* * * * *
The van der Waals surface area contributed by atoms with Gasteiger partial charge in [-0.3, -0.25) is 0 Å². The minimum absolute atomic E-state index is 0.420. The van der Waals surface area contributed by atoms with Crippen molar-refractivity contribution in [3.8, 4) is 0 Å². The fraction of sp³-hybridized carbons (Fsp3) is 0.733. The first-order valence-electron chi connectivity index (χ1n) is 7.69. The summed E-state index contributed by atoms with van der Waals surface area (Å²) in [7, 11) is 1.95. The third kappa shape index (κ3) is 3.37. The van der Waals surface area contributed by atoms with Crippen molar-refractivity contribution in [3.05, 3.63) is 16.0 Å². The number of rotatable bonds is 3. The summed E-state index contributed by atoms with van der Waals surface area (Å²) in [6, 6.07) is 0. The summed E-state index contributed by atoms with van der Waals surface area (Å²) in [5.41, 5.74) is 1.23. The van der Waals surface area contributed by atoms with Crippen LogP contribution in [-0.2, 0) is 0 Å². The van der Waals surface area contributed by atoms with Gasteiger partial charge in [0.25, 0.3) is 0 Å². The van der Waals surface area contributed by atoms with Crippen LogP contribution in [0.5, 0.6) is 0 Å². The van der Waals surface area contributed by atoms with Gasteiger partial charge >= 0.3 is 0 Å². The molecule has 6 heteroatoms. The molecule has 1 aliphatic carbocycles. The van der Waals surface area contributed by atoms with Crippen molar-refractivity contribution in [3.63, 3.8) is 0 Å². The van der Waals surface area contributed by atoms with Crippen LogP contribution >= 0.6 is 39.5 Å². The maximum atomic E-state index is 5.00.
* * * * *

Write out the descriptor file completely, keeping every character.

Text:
The van der Waals surface area contributed by atoms with Gasteiger partial charge in [-0.3, -0.25) is 0 Å². The minimum absolute atomic E-state index is 0.420. The van der Waals surface area contributed by atoms with Crippen molar-refractivity contribution in [3.8, 4) is 0 Å². The fraction of sp³-hybridized carbons (Fsp3) is 0.733. The first-order valence-electron chi connectivity index (χ1n) is 7.69. The summed E-state index contributed by atoms with van der Waals surface area (Å²) in [7, 11) is 1.95. The third kappa shape index (κ3) is 3.37. The van der Waals surface area contributed by atoms with Crippen molar-refractivity contribution in [3.05, 3.63) is 16.0 Å². The number of rotatable bonds is 3. The summed E-state index contributed by atoms with van der Waals surface area (Å²) in [6, 6.07) is 0. The summed E-state index contributed by atoms with van der Waals surface area (Å²) in [5.41, 5.74) is 1.23. The van der Waals surface area contributed by atoms with Crippen LogP contribution in [-0.2, 0) is 0 Å². The van der Waals surface area contributed by atoms with Gasteiger partial charge in [0.25, 0.3) is 0 Å². The van der Waals surface area contributed by atoms with Crippen LogP contribution in [0.5, 0.6) is 0 Å². The van der Waals surface area contributed by atoms with Gasteiger partial charge >= 0.3 is 0 Å². The molecule has 6 heteroatoms. The molecule has 1 aliphatic carbocycles. The van der Waals surface area contributed by atoms with Crippen molar-refractivity contribution in [3.63, 3.8) is 0 Å². The van der Waals surface area contributed by atoms with Crippen LogP contribution >= 0.6 is 39.5 Å². The maximum atomic E-state index is 5.00.